I attend hundreds of business networking events every year, and work with many business owners who want to win more business from their networking.
One of the questions I am asked most often is “how do I make an impact?” or “how do I make sure people remember me?”.
Here are five things which anyone can do to ensure that they not only make an impact, but make the right impact, at networking meetings:
- Prepare. So many people just pitch up at a networking meeting, completely unprepared, and expect that something will happen. Before you attend make sure you have your stuff together – business cards, marketing material, your 40 or 60 seconds and a way of making notes.
- Get there early. The longer you’re there the more opportunity you have to have conversations with people the more opportunity you have to leave an impression with people. Use the time before the formal part of the meeting starts to have mini 121s with people.
- Promote. Get your leaflets or brochures out on the bumf table, or wherever else you’re allowed to put them during the meeting. Get your banner up (you DO have a banner don’t you? If not, it is well worth it, it sits there promoting you throughout the whole meeting). Also, if you’ve got there early, you have the opportunity to get your banner in a prominent location.
- Listen. You are much more likely to make an impact by listening (like really listening, taking notice, taking notes, being genuinely interested) in other people, than you will by pitching yourself too hard. You see, when people ask me how to make an impact, very often they want a killer set of words or introduction that will leave people gagging to find out more. That’s actually really simple to achieve, but an easier way, and long term more effective way, to make an impact, is to be interested.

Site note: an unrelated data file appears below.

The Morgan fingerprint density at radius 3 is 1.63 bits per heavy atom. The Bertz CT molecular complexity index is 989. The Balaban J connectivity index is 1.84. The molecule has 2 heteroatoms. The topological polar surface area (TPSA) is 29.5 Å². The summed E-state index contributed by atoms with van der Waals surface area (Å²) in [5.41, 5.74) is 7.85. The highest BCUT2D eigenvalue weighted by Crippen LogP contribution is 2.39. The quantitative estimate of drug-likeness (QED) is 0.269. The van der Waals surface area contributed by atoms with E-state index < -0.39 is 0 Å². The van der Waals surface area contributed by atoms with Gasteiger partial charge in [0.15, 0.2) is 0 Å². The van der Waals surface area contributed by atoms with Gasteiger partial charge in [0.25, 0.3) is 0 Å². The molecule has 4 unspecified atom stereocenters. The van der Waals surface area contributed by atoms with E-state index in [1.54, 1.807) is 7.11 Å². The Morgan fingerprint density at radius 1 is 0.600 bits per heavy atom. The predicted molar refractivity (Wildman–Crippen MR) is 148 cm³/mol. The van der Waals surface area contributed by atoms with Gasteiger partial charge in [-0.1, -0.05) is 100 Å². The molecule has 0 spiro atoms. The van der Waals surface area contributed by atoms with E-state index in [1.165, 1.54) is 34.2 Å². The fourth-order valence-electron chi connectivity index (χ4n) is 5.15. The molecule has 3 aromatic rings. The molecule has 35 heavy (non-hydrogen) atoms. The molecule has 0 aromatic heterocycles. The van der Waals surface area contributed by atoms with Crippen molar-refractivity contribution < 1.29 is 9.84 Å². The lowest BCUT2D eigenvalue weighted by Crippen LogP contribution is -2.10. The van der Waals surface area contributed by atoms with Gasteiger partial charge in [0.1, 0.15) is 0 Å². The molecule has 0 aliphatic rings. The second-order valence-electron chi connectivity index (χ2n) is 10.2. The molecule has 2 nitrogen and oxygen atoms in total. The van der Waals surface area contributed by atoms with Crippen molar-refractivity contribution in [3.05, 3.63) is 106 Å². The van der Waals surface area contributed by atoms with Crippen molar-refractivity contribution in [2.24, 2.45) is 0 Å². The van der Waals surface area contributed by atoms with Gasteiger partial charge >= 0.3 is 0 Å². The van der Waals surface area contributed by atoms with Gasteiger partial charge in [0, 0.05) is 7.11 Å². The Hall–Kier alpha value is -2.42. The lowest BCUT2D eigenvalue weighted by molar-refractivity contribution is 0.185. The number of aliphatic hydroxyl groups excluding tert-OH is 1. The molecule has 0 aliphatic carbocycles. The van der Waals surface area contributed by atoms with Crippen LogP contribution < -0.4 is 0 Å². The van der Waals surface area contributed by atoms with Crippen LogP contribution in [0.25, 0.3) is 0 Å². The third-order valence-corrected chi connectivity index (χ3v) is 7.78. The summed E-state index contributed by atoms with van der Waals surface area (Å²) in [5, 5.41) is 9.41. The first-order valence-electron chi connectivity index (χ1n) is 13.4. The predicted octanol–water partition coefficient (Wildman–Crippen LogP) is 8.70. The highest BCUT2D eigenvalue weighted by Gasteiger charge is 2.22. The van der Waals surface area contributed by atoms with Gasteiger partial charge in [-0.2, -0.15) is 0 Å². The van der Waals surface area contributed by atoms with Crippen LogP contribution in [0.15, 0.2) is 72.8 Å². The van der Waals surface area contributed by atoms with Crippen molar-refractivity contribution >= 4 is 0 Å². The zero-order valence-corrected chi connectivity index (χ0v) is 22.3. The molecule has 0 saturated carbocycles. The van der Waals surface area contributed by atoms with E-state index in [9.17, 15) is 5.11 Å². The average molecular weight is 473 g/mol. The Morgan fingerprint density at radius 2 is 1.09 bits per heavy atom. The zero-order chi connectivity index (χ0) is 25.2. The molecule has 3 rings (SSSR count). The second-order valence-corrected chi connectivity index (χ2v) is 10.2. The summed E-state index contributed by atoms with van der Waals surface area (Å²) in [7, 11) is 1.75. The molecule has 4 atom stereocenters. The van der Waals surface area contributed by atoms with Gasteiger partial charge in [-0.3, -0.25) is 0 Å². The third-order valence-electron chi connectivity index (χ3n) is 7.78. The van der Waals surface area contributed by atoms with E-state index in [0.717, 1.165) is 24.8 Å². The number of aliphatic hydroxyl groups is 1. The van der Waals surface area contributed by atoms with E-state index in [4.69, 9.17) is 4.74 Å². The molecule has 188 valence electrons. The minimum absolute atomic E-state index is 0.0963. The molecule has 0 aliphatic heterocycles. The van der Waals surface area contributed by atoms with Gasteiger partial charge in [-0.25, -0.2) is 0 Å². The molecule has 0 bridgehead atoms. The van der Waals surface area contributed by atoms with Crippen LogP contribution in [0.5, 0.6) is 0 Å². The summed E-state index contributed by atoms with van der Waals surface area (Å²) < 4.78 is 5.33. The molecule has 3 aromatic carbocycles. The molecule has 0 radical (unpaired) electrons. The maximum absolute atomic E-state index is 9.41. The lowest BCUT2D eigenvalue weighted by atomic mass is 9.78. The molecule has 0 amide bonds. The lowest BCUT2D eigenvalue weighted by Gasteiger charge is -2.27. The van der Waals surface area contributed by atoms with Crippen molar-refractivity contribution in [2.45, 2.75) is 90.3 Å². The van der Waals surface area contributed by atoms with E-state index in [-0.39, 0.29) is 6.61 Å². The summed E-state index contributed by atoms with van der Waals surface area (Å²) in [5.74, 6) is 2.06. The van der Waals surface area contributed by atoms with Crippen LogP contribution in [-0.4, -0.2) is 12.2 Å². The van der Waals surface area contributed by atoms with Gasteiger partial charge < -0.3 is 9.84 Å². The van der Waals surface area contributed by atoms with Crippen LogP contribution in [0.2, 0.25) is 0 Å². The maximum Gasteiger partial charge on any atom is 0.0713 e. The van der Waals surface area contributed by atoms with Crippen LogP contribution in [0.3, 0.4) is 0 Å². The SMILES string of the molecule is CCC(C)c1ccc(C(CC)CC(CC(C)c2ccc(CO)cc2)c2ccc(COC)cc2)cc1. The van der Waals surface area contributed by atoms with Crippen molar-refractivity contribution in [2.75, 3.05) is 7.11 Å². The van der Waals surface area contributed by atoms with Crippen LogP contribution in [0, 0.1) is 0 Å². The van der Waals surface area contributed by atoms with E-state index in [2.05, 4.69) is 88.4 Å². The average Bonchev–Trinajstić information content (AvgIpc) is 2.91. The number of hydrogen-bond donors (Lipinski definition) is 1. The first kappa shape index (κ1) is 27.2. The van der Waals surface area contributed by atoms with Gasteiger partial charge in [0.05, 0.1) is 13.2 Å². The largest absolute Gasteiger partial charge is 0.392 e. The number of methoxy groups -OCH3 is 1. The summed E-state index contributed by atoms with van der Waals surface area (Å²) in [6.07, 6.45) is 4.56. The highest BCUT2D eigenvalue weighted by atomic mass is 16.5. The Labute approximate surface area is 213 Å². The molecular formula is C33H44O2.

- Follow up. Remember, always, that you, and everyone else in the room has got real life. Once you’ve left the meeting other stuff gets in the way. Be the person who follows up. Be the person who keeps in touch. Be the person who is difficult to forget because you’re there, on social media and following up in a meaningful and respectful way. As a business owner, it is your job to remind them that you exist and not their job to remember you.
And a bonus tip:
Be consistent. People are more likely to remember you if you are there consistently than if you just turn up once, and try to make an impact!
Stefan Thomas is the author of Business Networking for Dummies and Instant Networking. He runs The Networking Retreat helping business owners from across the UK increase their ROI from business networking.